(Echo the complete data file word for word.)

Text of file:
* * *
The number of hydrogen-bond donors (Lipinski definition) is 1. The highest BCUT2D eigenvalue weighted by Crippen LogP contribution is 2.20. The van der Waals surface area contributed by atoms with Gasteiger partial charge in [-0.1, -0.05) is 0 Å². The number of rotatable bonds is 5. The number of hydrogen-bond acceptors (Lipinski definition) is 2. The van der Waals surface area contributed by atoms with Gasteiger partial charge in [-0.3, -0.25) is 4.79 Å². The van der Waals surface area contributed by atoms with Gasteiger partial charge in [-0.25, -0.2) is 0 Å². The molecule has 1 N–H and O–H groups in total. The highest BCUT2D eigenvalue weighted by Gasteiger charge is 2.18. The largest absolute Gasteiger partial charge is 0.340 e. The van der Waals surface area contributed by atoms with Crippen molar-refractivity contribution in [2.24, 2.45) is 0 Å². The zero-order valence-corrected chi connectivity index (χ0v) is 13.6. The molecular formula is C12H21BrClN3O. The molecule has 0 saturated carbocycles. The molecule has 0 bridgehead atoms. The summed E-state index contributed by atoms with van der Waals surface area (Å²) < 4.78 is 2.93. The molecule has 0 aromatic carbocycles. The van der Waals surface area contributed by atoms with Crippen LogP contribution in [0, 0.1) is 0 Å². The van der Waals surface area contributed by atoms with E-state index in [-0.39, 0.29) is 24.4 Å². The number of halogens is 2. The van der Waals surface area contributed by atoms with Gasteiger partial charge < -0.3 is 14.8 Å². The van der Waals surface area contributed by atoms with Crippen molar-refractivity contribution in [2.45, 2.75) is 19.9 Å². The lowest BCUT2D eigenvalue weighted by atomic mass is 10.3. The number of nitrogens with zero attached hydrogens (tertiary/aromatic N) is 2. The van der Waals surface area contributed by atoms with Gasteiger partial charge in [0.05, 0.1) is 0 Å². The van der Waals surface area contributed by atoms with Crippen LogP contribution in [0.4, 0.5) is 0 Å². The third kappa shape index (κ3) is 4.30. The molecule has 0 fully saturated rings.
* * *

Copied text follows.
The number of hydrogen-bond donors (Lipinski definition) is 1. The highest BCUT2D eigenvalue weighted by Crippen LogP contribution is 2.20. The van der Waals surface area contributed by atoms with Gasteiger partial charge in [-0.1, -0.05) is 0 Å². The number of rotatable bonds is 5. The number of hydrogen-bond acceptors (Lipinski definition) is 2. The van der Waals surface area contributed by atoms with Gasteiger partial charge in [-0.3, -0.25) is 4.79 Å². The van der Waals surface area contributed by atoms with Gasteiger partial charge in [-0.25, -0.2) is 0 Å². The molecule has 1 N–H and O–H groups in total. The highest BCUT2D eigenvalue weighted by Gasteiger charge is 2.18. The largest absolute Gasteiger partial charge is 0.340 e. The van der Waals surface area contributed by atoms with Crippen molar-refractivity contribution in [2.24, 2.45) is 0 Å². The zero-order valence-corrected chi connectivity index (χ0v) is 13.6. The molecular formula is C12H21BrClN3O. The molecule has 0 saturated carbocycles. The molecule has 0 bridgehead atoms. The summed E-state index contributed by atoms with van der Waals surface area (Å²) < 4.78 is 2.93. The molecule has 0 aromatic carbocycles. The van der Waals surface area contributed by atoms with Crippen LogP contribution in [0, 0.1) is 0 Å². The van der Waals surface area contributed by atoms with E-state index in [-0.39, 0.29) is 24.4 Å². The number of halogens is 2. The van der Waals surface area contributed by atoms with Gasteiger partial charge < -0.3 is 14.8 Å². The van der Waals surface area contributed by atoms with Crippen molar-refractivity contribution in [2.45, 2.75) is 19.9 Å². The lowest BCUT2D eigenvalue weighted by atomic mass is 10.3. The number of nitrogens with zero attached hydrogens (tertiary/aromatic N) is 2. The van der Waals surface area contributed by atoms with Gasteiger partial charge in [0.05, 0.1) is 0 Å². The van der Waals surface area contributed by atoms with Crippen LogP contribution in [0.4, 0.5) is 0 Å². The third kappa shape index (κ3) is 4.30. The molecule has 0 fully saturated rings.